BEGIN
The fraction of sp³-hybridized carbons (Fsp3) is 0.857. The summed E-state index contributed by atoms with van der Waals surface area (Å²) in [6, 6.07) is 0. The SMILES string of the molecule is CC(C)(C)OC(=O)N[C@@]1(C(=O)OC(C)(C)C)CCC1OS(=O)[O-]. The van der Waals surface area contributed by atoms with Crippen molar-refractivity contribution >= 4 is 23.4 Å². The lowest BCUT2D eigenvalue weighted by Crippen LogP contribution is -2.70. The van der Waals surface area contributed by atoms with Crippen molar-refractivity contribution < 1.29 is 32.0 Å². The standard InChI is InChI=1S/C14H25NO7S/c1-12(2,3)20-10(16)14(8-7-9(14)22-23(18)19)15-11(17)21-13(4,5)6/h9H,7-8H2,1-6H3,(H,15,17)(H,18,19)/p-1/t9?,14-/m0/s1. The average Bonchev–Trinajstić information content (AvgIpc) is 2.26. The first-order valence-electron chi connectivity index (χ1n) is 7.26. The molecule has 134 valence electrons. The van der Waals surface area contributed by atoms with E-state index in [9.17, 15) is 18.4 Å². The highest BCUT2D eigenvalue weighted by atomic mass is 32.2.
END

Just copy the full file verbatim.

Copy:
The fraction of sp³-hybridized carbons (Fsp3) is 0.857. The summed E-state index contributed by atoms with van der Waals surface area (Å²) in [6, 6.07) is 0. The SMILES string of the molecule is CC(C)(C)OC(=O)N[C@@]1(C(=O)OC(C)(C)C)CCC1OS(=O)[O-]. The van der Waals surface area contributed by atoms with Crippen molar-refractivity contribution >= 4 is 23.4 Å². The lowest BCUT2D eigenvalue weighted by Crippen LogP contribution is -2.70. The van der Waals surface area contributed by atoms with Crippen molar-refractivity contribution < 1.29 is 32.0 Å². The standard InChI is InChI=1S/C14H25NO7S/c1-12(2,3)20-10(16)14(8-7-9(14)22-23(18)19)15-11(17)21-13(4,5)6/h9H,7-8H2,1-6H3,(H,15,17)(H,18,19)/p-1/t9?,14-/m0/s1. The average Bonchev–Trinajstić information content (AvgIpc) is 2.26. The first-order valence-electron chi connectivity index (χ1n) is 7.26. The molecule has 134 valence electrons. The van der Waals surface area contributed by atoms with E-state index in [9.17, 15) is 18.4 Å². The highest BCUT2D eigenvalue weighted by atomic mass is 32.2.